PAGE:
In many of the diverse Native American storytelling traditions, the wily coyote plays the same role over and over: that of the smart, sly trickster. For those who study coyote behavior, this characterization is well deserved. Coyotes are incredibly adaptable creatures – intelligent, observant, curious and well, wily.
Their ability to adjust how they live to fit their circumstances can be seen in almost every aspect of the coyote’s life. For starters, coyotes will eat just about anything. As omnivores and opportunistic feeders, coyotes might be found hunting creatures as diverse as small mammals, birds, snakes, mule deer fawns, insects, or fish, and also seek out grasses, berries and seeds. They can hunt alone or in packs, and are not below feasting on carrion, rummaging through your garbage, or raiding the cantaloupe patch.
The environments in which coyotes can be found are similarly diverse. While once restricted to the American West, coyotes are now widespread across all of North America and parts of Central America, and can be found in nearly every ecosystem from deserts to forests to urban areas from Belize to Alaska.
Sometimes called ‘song dogs’ these social creatures are known for their nighttime solos and choruses. Their scientific name, Canis latrans literally means ‘barking dog’, and their many vocalizations help pack members and families bond and communicate over long distances. Coyotes have strong family ties, especially during spring, when puppies are born to monogamous coyote couples.
Coyotes are territorial and defend their space vigorously – especially when breeding and denning. Mating occurs from January through February and after a gestation period of only 60 to 62 days, 3 to 12 pups are born blind and helpless in March or April. Young coyotes are nursed for 4-5 weeks at which point they transition to regurgitated meals brought by both parents. Youngsters tag along on family hunts at 8 weeks old and are able to hunt independently by fall.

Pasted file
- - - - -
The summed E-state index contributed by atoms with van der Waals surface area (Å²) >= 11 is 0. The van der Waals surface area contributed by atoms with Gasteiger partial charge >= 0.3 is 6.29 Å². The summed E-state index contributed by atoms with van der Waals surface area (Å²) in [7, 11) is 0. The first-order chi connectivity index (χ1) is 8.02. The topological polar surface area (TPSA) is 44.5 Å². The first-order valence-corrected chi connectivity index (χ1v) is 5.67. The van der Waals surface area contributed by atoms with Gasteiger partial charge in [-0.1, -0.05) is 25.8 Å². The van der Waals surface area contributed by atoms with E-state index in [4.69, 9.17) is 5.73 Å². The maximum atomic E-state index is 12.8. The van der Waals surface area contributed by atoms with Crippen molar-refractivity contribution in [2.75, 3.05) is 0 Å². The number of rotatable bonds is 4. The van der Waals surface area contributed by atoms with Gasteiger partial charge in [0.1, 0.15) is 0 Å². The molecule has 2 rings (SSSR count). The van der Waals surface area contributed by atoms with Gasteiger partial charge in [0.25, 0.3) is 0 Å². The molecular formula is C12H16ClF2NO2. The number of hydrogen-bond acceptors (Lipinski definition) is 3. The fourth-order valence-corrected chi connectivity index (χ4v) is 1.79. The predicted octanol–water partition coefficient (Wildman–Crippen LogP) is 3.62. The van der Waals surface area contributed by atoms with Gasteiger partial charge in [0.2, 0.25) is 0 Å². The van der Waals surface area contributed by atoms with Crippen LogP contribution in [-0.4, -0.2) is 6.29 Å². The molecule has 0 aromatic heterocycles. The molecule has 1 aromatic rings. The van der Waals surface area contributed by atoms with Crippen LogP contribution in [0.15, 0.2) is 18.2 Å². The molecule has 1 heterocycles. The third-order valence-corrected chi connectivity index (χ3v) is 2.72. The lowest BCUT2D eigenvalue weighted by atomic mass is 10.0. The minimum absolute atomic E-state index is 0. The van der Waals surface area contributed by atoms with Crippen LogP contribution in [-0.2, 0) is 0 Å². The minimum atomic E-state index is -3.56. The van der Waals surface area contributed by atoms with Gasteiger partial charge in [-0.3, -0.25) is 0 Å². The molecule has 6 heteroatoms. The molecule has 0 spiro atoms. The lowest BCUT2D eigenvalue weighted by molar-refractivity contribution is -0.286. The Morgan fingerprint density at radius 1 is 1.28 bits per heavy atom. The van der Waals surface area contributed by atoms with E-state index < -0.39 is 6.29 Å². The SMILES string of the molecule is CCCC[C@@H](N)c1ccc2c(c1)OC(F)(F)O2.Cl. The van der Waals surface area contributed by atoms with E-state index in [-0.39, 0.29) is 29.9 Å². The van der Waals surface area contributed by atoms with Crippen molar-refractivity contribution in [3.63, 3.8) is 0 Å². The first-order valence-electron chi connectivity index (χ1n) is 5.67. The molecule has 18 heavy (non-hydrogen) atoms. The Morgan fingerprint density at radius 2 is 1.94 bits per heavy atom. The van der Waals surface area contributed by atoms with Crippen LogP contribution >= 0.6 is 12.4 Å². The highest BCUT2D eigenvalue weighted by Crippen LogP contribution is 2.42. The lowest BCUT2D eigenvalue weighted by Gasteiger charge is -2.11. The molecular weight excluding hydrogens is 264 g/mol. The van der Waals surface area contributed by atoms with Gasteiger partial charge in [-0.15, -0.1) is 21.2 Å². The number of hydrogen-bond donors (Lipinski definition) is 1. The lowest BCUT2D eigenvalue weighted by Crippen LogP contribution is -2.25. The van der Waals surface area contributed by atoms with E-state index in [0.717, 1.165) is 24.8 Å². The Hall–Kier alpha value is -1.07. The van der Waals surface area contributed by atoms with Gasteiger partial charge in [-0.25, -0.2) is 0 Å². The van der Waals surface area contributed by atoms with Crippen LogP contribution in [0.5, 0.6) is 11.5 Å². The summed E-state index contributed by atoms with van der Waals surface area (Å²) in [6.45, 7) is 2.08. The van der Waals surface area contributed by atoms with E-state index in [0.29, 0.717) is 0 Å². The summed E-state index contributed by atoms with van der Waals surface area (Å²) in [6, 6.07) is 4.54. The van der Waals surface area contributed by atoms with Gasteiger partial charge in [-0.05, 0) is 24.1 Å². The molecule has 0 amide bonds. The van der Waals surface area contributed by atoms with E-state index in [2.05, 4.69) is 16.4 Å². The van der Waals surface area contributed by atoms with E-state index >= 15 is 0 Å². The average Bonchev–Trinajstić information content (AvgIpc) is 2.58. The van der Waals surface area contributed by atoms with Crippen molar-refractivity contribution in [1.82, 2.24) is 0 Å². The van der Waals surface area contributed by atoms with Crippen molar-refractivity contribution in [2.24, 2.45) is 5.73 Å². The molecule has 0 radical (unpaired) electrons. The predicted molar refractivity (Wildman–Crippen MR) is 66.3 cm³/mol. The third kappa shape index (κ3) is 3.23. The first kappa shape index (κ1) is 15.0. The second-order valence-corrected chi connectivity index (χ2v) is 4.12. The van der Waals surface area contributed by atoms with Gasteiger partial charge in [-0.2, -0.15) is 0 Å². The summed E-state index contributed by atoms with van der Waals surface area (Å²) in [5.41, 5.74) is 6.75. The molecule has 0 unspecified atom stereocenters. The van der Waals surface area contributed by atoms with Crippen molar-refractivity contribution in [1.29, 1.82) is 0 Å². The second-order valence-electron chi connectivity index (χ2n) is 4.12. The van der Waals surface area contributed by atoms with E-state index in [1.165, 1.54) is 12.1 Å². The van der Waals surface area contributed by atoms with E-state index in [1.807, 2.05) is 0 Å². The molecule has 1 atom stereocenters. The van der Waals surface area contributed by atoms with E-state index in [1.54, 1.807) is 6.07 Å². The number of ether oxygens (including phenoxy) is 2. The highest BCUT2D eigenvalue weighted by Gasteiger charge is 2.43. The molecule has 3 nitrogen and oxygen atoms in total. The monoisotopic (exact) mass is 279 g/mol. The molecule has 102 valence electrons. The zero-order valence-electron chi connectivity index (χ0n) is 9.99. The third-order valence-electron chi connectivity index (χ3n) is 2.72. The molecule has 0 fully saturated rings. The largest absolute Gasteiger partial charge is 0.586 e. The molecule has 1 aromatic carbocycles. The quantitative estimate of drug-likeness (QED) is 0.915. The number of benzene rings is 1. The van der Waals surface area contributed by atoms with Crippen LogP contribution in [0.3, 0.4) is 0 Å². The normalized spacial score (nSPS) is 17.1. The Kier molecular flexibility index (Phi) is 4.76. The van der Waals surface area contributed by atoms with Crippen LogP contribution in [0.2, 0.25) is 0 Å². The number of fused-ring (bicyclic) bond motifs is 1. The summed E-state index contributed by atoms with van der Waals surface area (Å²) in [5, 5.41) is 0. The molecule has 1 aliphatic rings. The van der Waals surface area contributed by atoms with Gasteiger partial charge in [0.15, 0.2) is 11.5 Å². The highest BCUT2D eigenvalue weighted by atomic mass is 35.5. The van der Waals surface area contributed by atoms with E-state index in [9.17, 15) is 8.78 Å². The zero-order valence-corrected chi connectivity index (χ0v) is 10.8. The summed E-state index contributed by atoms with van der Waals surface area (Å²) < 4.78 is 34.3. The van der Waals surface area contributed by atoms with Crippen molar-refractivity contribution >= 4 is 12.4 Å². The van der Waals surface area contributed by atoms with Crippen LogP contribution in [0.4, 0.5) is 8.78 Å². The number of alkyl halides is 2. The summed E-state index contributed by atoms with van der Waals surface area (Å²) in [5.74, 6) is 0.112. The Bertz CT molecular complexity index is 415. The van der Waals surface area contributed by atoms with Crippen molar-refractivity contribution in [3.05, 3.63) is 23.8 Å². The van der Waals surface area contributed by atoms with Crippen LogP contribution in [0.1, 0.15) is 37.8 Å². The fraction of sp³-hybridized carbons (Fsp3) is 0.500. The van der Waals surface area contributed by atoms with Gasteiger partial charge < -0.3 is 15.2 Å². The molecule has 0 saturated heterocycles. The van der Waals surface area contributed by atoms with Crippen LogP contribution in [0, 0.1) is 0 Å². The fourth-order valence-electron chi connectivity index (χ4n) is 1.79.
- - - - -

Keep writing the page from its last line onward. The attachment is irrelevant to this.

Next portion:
Interestingly, studies have shown that even coyote breeding is adaptable – a phenomenon called ‘density dependent reproduction’. In areas where coyote populations are stable, females bear lower numbers of pups. But in areas where there is disturbance to the population – for example through increased predation or hunting – females have larger litters. On average, newborn pups have less than a 50% chance of surviving to adulthood due to threats from disease, predators, and starvation. It therefore makes sense for females to bear more offspring in areas where threats may be even greater.
To learn more about coyote adaptability, join the Stokes Nature Center for a tour of the USDA/National Wildlife Research Center Predator Research Facility on June 16th. For more information visit www.logannature.org. Thank you to the Rocky Mountain Power Foundation for supporting the research and development of this Wild About Utah topic.
For the Stokes Nature Center and Wild About Utah, this is Andrea Liberatore.
Images: Courtesy and Copyright © Eric Gese
National Wildlife Research Center, Predator Behavior and Ecology
Text: Andrea Liberatore, Stokes Nature Center in Logan Canyon.
Stettler, Brett. 2009. Coyote (Canis latrans). Utah Division of Wildlife Resources Wildlife Notebook Series No. 19. Found online at:
Video: Coyotes Cruise NYC, Science Friday & Mark Weckel, http://www.sciencefriday.com/videos/watch/10444